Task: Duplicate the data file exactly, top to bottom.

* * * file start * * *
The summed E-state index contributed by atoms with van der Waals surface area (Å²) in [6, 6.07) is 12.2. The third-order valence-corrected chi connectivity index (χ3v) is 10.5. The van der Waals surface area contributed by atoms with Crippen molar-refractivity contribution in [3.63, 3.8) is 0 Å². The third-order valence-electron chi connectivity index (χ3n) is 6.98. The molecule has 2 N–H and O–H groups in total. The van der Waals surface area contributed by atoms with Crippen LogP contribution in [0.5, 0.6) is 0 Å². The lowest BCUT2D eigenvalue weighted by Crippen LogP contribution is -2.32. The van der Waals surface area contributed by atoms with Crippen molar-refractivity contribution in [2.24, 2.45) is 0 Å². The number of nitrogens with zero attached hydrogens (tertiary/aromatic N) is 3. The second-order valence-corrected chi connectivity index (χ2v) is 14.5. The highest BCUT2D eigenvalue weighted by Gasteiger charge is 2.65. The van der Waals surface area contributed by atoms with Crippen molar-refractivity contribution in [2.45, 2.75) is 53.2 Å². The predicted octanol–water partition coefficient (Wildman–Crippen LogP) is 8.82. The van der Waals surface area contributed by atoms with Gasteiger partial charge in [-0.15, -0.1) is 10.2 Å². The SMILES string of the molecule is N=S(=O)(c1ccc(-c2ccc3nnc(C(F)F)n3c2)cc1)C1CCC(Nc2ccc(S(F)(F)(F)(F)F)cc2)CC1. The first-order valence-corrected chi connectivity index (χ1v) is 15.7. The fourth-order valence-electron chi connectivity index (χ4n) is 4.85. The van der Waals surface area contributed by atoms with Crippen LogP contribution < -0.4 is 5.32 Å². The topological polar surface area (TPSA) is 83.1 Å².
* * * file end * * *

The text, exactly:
The summed E-state index contributed by atoms with van der Waals surface area (Å²) in [6, 6.07) is 12.2. The third-order valence-corrected chi connectivity index (χ3v) is 10.5. The van der Waals surface area contributed by atoms with Crippen molar-refractivity contribution in [3.63, 3.8) is 0 Å². The third-order valence-electron chi connectivity index (χ3n) is 6.98. The molecule has 2 N–H and O–H groups in total. The van der Waals surface area contributed by atoms with Crippen LogP contribution in [0.5, 0.6) is 0 Å². The lowest BCUT2D eigenvalue weighted by Crippen LogP contribution is -2.32. The van der Waals surface area contributed by atoms with Crippen molar-refractivity contribution in [2.24, 2.45) is 0 Å². The number of nitrogens with zero attached hydrogens (tertiary/aromatic N) is 3. The second-order valence-corrected chi connectivity index (χ2v) is 14.5. The highest BCUT2D eigenvalue weighted by Gasteiger charge is 2.65. The van der Waals surface area contributed by atoms with Crippen molar-refractivity contribution in [2.45, 2.75) is 53.2 Å². The predicted octanol–water partition coefficient (Wildman–Crippen LogP) is 8.82. The van der Waals surface area contributed by atoms with Gasteiger partial charge in [-0.15, -0.1) is 10.2 Å². The SMILES string of the molecule is N=S(=O)(c1ccc(-c2ccc3nnc(C(F)F)n3c2)cc1)C1CCC(Nc2ccc(S(F)(F)(F)(F)F)cc2)CC1. The first-order valence-corrected chi connectivity index (χ1v) is 15.7. The fourth-order valence-electron chi connectivity index (χ4n) is 4.85. The van der Waals surface area contributed by atoms with Crippen LogP contribution < -0.4 is 5.32 Å². The topological polar surface area (TPSA) is 83.1 Å².